In a game against the Cincinnati Red Stockings on June 14, 1870 in Brooklyn, the Atlantics’ infielder Bob Ferguson led his team to an 8-7 victory that ended the Red Stockings’ 81-game winning streak. In an effort to avoid hitting the ball to the Red Stockings’ star shortstop, George Wright, Ferguson opted to bat from the left side of the plate, making him the first known switch-hitter in professional baseball.
7 thoughts on “This day in baseball: Birth of the switch-hitter”
Can you imagine the furor that must have caused?
I would’ve been fun to see in person!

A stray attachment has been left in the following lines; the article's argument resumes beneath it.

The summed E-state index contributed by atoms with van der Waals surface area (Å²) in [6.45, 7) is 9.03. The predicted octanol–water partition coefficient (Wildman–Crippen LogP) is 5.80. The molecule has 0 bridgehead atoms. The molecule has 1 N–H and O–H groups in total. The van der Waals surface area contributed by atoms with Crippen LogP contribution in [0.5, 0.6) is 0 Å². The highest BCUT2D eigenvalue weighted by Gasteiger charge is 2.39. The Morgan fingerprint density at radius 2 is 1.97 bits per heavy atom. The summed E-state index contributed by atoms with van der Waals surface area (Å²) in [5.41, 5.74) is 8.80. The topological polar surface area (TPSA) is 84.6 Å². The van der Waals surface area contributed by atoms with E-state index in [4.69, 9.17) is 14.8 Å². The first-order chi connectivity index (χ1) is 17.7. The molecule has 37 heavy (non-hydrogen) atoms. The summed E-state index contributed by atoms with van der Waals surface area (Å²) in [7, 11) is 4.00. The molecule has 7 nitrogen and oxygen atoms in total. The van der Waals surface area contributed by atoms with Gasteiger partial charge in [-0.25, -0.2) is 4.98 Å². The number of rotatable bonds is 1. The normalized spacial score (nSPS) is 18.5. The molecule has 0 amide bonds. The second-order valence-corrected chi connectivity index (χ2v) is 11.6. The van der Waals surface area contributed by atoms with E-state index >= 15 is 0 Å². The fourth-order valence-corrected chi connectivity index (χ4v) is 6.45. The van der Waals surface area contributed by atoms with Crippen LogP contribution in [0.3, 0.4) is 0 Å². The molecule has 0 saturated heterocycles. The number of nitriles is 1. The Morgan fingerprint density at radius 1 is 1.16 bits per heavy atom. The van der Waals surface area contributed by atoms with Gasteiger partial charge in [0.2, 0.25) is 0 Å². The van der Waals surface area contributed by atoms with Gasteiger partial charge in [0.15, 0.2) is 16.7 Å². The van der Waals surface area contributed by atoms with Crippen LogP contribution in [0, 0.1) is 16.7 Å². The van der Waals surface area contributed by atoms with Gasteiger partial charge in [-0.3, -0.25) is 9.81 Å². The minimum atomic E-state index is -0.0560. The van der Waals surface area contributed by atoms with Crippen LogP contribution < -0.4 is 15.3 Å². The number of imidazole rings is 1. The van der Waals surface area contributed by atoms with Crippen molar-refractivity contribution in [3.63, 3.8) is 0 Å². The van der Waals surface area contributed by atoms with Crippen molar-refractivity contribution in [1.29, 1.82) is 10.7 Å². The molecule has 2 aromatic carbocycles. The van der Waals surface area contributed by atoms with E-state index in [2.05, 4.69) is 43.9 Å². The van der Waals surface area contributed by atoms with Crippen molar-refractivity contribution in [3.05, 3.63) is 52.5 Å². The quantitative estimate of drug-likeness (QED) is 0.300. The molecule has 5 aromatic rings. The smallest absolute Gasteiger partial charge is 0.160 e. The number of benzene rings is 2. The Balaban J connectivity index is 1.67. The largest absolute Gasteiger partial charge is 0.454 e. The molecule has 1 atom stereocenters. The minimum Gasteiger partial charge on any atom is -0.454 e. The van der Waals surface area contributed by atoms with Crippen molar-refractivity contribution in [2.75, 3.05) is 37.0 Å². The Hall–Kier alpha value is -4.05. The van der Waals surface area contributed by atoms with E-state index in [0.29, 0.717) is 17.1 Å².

I can imagine the astonishment when it happened – maybe there were boos and catcalls with quick checks to the rule book. I’m sure it threw the pitcher off.
Love that picture. And an 81 game winning streak! I’ll bet that was a hard-fought game.
Agreed! I can’t imagine any team today having a winning streak that long. And to be the ones to break it! I bet it was a great feeling for the Atlantics.
baseball sometimes leaves little room for the imagination with our exactitude creation stories. i was thinking some hermaphrodite broke the sex barrier.
Ha. Interesting analogy. But yeah, baseball does have a tendency to try to explain the origins of every little detail.